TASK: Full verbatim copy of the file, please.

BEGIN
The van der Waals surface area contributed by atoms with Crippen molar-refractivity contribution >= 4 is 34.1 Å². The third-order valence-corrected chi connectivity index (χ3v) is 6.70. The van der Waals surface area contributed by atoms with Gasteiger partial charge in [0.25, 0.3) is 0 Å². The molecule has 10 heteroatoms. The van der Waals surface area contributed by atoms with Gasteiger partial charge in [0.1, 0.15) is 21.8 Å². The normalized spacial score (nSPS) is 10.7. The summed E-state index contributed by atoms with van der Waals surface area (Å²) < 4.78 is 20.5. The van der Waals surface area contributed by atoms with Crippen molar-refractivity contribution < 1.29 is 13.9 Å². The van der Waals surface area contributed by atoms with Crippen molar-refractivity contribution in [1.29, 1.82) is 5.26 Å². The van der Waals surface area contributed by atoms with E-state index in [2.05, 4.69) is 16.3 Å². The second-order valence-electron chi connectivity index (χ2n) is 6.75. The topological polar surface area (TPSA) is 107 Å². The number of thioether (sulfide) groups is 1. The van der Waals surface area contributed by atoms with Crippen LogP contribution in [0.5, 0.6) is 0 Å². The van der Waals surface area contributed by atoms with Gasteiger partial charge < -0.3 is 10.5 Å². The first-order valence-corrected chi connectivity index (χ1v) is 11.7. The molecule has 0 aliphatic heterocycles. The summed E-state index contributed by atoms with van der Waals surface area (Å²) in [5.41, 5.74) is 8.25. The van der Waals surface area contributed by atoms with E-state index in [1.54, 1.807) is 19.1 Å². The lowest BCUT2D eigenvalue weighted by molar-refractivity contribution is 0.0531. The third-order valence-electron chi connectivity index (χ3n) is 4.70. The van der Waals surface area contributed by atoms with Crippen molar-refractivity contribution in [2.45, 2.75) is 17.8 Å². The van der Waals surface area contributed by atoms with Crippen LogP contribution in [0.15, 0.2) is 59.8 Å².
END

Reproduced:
The van der Waals surface area contributed by atoms with Crippen molar-refractivity contribution >= 4 is 34.1 Å². The third-order valence-corrected chi connectivity index (χ3v) is 6.70. The van der Waals surface area contributed by atoms with Gasteiger partial charge in [0.25, 0.3) is 0 Å². The molecule has 10 heteroatoms. The van der Waals surface area contributed by atoms with Gasteiger partial charge in [0.1, 0.15) is 21.8 Å². The normalized spacial score (nSPS) is 10.7. The summed E-state index contributed by atoms with van der Waals surface area (Å²) < 4.78 is 20.5. The van der Waals surface area contributed by atoms with Crippen molar-refractivity contribution < 1.29 is 13.9 Å². The van der Waals surface area contributed by atoms with Crippen molar-refractivity contribution in [1.29, 1.82) is 5.26 Å². The van der Waals surface area contributed by atoms with E-state index in [2.05, 4.69) is 16.3 Å². The second-order valence-electron chi connectivity index (χ2n) is 6.75. The topological polar surface area (TPSA) is 107 Å². The number of thioether (sulfide) groups is 1. The van der Waals surface area contributed by atoms with Crippen LogP contribution in [0.5, 0.6) is 0 Å². The van der Waals surface area contributed by atoms with Gasteiger partial charge < -0.3 is 10.5 Å². The first-order valence-corrected chi connectivity index (χ1v) is 11.7. The molecule has 0 aliphatic heterocycles. The summed E-state index contributed by atoms with van der Waals surface area (Å²) in [5.41, 5.74) is 8.25. The van der Waals surface area contributed by atoms with E-state index in [1.54, 1.807) is 19.1 Å². The lowest BCUT2D eigenvalue weighted by molar-refractivity contribution is 0.0531. The third-order valence-electron chi connectivity index (χ3n) is 4.70. The van der Waals surface area contributed by atoms with Crippen molar-refractivity contribution in [2.45, 2.75) is 17.8 Å². The van der Waals surface area contributed by atoms with Crippen LogP contribution in [0.15, 0.2) is 59.8 Å².